Editor's Note: Snow and Strategy
It's snowing again in Philadelphia. If we get the eight to 10 inches that are expected, the total accumulation for the area this winter will be pushing the 80-inch mark. "Snowmageddon" is what we're calling it.
This winter here in FS' hometown has been a tug-of-war with Mother Nature. And all of our storms so far have shared a funny quirk: It snows — hard — and then there's a lull of an hour or two when the promise (or threat) of more snow hangs heavy in the quiet calm of winter air, cracked only by the crunch and grumble of folks with shovels trying to get a jump on the Big Dig. They dig. And dig — turning pristine expanses easily imagined as fairy paths or the delicate nape of Nature's winter neck back once again into sidewalks and cement drives. But Nature just won't give, and she quickly dismisses their work and snows all over their parades.
For those unlucky enough not to be able to stay home, morning drives turn into an exercise of pushing and grunting and tire-spinning. Low-riding cars morph into snowplows, rendered impotent halfway up the street by a dozen or so unrelenting inches that tear at their vulnerable underbellies and threaten exhaust pipes. Higher cars, left with wheels squealing, sound the warning — stay home! — with every noisy revolution.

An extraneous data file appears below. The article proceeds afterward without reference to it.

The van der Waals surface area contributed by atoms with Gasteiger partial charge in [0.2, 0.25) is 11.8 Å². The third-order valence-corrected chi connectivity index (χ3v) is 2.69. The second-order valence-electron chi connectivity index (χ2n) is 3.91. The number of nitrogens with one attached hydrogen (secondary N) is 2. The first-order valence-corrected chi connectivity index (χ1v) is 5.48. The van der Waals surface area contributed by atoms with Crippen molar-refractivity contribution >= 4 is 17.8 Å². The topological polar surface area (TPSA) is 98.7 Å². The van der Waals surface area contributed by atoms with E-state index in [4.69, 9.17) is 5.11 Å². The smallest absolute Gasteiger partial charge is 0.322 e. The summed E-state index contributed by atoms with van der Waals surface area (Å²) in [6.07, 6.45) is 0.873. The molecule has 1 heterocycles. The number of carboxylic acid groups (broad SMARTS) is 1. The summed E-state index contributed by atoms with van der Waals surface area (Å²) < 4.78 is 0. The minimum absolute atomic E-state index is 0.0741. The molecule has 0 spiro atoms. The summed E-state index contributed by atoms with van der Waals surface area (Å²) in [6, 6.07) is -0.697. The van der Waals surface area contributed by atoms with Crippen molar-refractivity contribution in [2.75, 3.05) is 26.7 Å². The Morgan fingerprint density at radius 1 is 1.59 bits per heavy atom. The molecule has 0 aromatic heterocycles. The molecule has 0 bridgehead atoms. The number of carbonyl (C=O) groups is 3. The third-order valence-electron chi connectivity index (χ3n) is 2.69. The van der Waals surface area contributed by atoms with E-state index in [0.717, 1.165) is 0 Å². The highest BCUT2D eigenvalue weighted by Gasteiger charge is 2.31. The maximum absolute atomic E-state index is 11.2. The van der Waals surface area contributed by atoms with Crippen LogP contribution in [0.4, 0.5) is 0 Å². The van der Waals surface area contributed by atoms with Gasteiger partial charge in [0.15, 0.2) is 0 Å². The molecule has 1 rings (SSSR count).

But those who can eschew cars and commutes, the little and not-so-little lovers of frigid fun, take to city streets and suburban hills and vales with sleds and boards and dogs to make the best of a much-loved but none-too-frequent snow day. The frigid onslaughts of flakes leave in their wakes days in which sunlight dances off the shiny veneer of perfectly frosted fields. The world is a big, lush cake and the snow its sweet, white icing.